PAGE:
Provided By Andy Parker, CFA, CFP®As seen in St. Louis Medical News
A staggering 90% of doctors believe that the public has not been adequately educated about how marketplace health plans will function under the Affordable Care Act according to a survey by physician-staffing firm LocumTenens.com. This confusion is understandable, as there have been multiple changes and delays in implementation since the ACA was signed into law by President Obama back in 2010. The true impact of the ACA on physician practice management remains to be seen as 15 of the 16 key provisions only just went into effect earlier this year.
The growth in popularity of high-deductible health insurance plans is expected to be significant as a result of the ACA. Yet, physicians will be the ones bearing the burden when an individual is unable to afford the higher deductible. In order to prevent their revenue from being compromised, physicians will have to make a greater effort to educate patients prior to care about their own coverage and financial responsibilities. Most medical practices will have to implement a more aggressive collection policy at the time of visit or even begin charging for treatments in advance.
An Exploitable Loophole
One primary concern for physicians regarding exchange plans is the 90-day grace period before termination of coverage now being given to enrollees that have stopped paying the monthly premium. During the first 30 days of the grace period, the insurer is required to continue to pay any claims filed. Payment can be withheld for the remaining 60 days until the plan is finally revoked by the insurer.
This provision has created a loophole that can easily be abused or taken advantage of, leaving physicians on the hook for the cost of treatment. Families that fail to pay will face a tax penalty, but won’t receive a fine, premium rate increase or a repayment order. They also won’t be barred from purchasing another subsidized plan during the next enrollment period.
Advocates are arguing on behalf of physicians that insurers should be required to give a practice 15 days’ notice when a patient enters the last two months of the grace period. However, since this is a federal mandate, that would require Congress to make a change to federal law. Until that happens, physicians should reduce their risk of providing uncompensated care by conducting eligibility verification requests for every visit.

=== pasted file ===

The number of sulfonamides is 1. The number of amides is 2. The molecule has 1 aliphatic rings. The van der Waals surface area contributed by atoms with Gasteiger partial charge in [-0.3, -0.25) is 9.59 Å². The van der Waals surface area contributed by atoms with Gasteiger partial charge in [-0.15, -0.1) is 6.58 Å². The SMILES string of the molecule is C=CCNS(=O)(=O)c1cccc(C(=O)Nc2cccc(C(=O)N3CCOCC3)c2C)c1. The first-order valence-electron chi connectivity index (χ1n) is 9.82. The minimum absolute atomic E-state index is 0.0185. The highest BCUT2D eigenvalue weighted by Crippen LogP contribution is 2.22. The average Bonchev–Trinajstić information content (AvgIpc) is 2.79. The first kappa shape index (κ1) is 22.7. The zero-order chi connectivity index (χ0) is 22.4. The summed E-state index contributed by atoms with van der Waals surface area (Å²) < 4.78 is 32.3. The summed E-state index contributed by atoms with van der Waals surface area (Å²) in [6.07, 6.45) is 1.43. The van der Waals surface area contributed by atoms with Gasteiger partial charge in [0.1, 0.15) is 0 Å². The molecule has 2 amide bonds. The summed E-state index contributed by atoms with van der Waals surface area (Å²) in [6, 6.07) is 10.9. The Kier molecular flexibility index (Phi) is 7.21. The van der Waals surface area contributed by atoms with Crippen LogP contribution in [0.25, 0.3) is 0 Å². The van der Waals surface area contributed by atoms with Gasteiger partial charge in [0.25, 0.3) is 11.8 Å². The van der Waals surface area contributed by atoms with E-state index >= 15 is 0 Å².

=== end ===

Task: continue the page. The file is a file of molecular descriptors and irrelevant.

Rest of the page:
Changing Payment Structure
Another source of anxiety in the healthcare industry is how implementation of the ACA will alter existing government programs such as Medicare and Medicaid. Beginning last January, under the Bundled Payments for Care Improvement (BCPI) initiative, selected organizations participated in a national pilot project where hospitals, physicians and other providers were paid a flat rate for each episode of care.
Traditionally, Medicare made separate payments to providers for each of the individual services they furnished to beneficiaries for a single illness or course of treatment. As of right now, there are 48 Diagnosis-Related Groups included in each episode that are eligible for bundled payments. This new method might alienate some physicians, but those that work efficiently stand to benefit as well.
It also bears watching because private insurers and most employers tend to pattern their payment structure after Medicare. Will they adopt bundled payments for treating a specific condition over a period of time? Only time will tell.
Transition for Physicians
The LocumTenens.com survey also found that the majority of physicians plan to make changes to their practice in response to the law. Higher call volume, increasing patient questions and greater administrative complexities are a few of the factors precipitating these changes. Practice owners should anticipate additional training hours and costs for current and new employees.
Many people with little or no experience regarding insurance prefer to seek advice on health plans from their doctor or pharmacist. Some have even argued that physicians have a responsibility to inform patients about the law and its effect on them, even if that means simply directing them toward state resources. Physicians are often overwhelmed by the growing demands of running a medical practice, and helping patients navigate the new healthcare landscape could be a timely endeavor.
For many practices, having a designated staff person available to explain the details of ACA provisions and assess how they apply to individual patients may be a necessity. They could also handle the additional administrative paperwork when dealing with government regulations and private-payer requirements. At the very least, physicians should consider creating a printed handout with state-based resources where consumers can go for personalized assistance. Not only will they be providing an important service to patients, but they’re ultimately serving the best interests of their medical practice in the long run.